According to the United States Census Bureau, the CDP has a total area of 26.6 square miles (69 km2). 25.2 square miles (65 km2) of it is land and 1.4 square miles (3.6 km2) of it (5.20%) is water. It includes the ZIP Code 20854 for properties and 20859 for US Post Office Boxes.

Climate[edit]

The climate in this area is characterized by hot, humid summers and generally mild to cool winters. According to the Köppen Climate Classification system, Potomac has a humid subtropical climate, abbreviated "Cfa" on climate maps.[7]

Demographics[edit]

As of the census[8] of 2000, there were 46,255 people, 15,655 households, and 13,024 families residing in the CDP. The population density was 1,835.5 per square mile (709.4/km²). There were 15,960 housing units at an average density of 633.9 per square mile (244.7/km²). As of 2010, the racial makeup of the CDP was 75.8% White, 4.6% African American, 0.1% Native American, 15.9% Asian, 0.01% Pacific Islander, 0.90% from other races, and 2.6% from two or more races. Hispanic or Latino of any race were 6.4% of the population.[9]

Of the 15,655 households in 2000, 38.4% included children under the age of 18, 74.8% were married couples living together, 6.6% had a female householder and 16.8% were non-families. 14.0% of all households were made up of individuals and 5.9% were persons living alone who were 65 or older. The average household size was 2.84 and the average family size was 3.10.

In the CDP, the age distribution was 25.3% under the age of 18 (2010),[10] 4.6% from 18 to 24, 21.3% from 25 to 44, 34.0% from 45 to 64 and 13.8% who were 65 or older. The median age was 44. For every 100 females there were 91.6 males. For every 100 females 18 or older there were 87.3 males.

Between 2007 and 2011, the median income for a household in the CDP was $172,394.[11] In 2000, Males had a median income of $100,000+ versus $78,442 for females. The per capita income for the CDP was $64,875. About 2.5% of families and 3.3% of the population were below the poverty line, including 3.6% of those under the age of 18 and 3.6% of those 65 and older.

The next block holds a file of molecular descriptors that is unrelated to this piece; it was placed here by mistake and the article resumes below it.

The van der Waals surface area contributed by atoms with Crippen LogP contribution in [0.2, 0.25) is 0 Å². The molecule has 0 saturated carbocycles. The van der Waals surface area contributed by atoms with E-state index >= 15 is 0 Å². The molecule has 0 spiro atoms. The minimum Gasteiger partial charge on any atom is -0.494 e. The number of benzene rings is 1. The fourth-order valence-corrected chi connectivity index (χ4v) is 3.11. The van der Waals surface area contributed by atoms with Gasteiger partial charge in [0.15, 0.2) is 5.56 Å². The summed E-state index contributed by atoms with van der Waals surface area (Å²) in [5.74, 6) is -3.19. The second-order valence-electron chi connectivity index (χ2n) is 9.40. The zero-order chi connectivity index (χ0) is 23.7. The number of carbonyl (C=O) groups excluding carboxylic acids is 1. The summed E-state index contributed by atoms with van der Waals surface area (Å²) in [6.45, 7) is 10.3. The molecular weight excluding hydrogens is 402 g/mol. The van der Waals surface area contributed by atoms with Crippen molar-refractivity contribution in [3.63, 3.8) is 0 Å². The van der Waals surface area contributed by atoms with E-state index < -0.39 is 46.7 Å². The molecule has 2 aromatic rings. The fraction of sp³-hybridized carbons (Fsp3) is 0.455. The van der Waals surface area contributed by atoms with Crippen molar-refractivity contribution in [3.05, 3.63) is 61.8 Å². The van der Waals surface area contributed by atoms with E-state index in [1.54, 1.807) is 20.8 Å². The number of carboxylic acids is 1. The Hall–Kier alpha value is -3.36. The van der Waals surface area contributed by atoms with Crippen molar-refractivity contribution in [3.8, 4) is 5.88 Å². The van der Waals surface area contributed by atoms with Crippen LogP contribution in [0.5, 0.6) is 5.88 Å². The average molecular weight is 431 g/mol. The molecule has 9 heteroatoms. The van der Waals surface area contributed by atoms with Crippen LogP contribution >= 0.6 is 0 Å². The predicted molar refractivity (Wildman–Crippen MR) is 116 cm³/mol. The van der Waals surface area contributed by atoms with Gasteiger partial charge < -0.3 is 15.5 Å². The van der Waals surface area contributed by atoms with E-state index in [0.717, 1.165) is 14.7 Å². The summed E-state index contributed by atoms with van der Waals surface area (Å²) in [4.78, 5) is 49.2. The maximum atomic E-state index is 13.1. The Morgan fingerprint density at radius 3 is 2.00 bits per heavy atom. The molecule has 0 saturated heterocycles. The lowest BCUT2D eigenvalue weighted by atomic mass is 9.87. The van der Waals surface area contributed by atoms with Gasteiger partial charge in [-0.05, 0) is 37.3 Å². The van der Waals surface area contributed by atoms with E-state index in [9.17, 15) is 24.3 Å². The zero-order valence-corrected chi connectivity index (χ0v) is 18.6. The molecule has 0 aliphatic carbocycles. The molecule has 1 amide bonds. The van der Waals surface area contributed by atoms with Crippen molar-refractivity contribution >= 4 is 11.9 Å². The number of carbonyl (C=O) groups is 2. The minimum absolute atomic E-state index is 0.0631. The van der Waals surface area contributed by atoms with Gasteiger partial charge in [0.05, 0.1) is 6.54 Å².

According to a 2012 estimate, the median income was $242,000.[12]

Population history[edit]

  • 1980: 40,402
  • 1990: 45,634
  • 2000: 46,255
  • 2010: 44,965

Cultural events[edit]

Each year during mid-October, local business and community participate in Potomac Day, a celebration of the community and the year's happenings. Events include a parade, a crafts show, food vendors, and giveaways. Potomac Day is normally held in Potomac Village.

Public safety[edit]

Potomac, MD receives fire prevention and protection services from the Cabin John Park Volunteer Fire Department and the Rockville Volunteer Fire Department. CJPVFD was established in 1930, provides emergency medical services and fire suppression/rescue services to the Potomac and West Bethesda areas of Montgomery County. It has two locations. The first, Fire Station #10, is located on River Road at Seven Locks Road. It serves as the headquarters for the volunteer organization and is staffed with a Truck Company, Engine Company, Basic Life Support Ambulance, Brush Truck, Water Rescue apparatus, and numerous support/command vehicles. Fire Station #30, which is located on Falls Road at Oaklyn Drive, is staffed with a Tanker, Advanced Life Support Medic Unit, an Engine Company, Brush Truck, and Water Rescue apparatus. RVFD was established in 1921 as the third incorporated fire department in Montgomery County. While RVFD has four locations serving the greater Rockville area, Fire Station #33 is located in Potomac on Falls Road near the intersection of Glen Road. At this station the RVFD provides its citizens with an Engine Company, a Basic Life Support Ambulance, a mobile air compressed known as Air 733, and a Canteen Unit. Both of these departments are staffed with both career and volunteer personnel of the Montgomery County Fire Rescue Service and the Montgomery County Volunteer Fire Rescue Association respectively.

Notable people[edit]

References[edit]

http://www.fitzpatrickrealestategroup.com/Potomac-Maryland